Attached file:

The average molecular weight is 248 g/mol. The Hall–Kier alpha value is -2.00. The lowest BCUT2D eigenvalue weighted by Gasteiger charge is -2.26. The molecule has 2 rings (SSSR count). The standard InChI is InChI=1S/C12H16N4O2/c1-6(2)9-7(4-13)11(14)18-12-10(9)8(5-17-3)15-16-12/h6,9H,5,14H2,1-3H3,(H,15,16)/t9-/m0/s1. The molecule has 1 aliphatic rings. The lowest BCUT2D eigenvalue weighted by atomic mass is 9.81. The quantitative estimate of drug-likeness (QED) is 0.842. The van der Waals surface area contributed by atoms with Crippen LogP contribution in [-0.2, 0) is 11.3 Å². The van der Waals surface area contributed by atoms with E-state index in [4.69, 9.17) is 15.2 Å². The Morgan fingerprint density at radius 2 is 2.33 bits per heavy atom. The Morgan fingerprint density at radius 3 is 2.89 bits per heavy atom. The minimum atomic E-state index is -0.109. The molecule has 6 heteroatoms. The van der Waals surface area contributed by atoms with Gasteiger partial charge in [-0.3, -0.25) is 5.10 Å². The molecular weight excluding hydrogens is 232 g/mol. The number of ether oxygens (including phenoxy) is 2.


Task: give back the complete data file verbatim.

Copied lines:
The average molecular weight is 248 g/mol. The Hall–Kier alpha value is -2.00. The lowest BCUT2D eigenvalue weighted by Gasteiger charge is -2.26. The molecule has 2 rings (SSSR count). The standard InChI is InChI=1S/C12H16N4O2/c1-6(2)9-7(4-13)11(14)18-12-10(9)8(5-17-3)15-16-12/h6,9H,5,14H2,1-3H3,(H,15,16)/t9-/m0/s1. The molecule has 1 aliphatic rings. The lowest BCUT2D eigenvalue weighted by atomic mass is 9.81. The quantitative estimate of drug-likeness (QED) is 0.842. The van der Waals surface area contributed by atoms with Crippen LogP contribution in [-0.2, 0) is 11.3 Å². The van der Waals surface area contributed by atoms with E-state index in [4.69, 9.17) is 15.2 Å². The Morgan fingerprint density at radius 2 is 2.33 bits per heavy atom. The Morgan fingerprint density at radius 3 is 2.89 bits per heavy atom. The minimum atomic E-state index is -0.109. The molecule has 6 heteroatoms. The van der Waals surface area contributed by atoms with Gasteiger partial charge in [-0.3, -0.25) is 5.10 Å². The molecular weight excluding hydrogens is 232 g/mol. The number of ether oxygens (including phenoxy) is 2.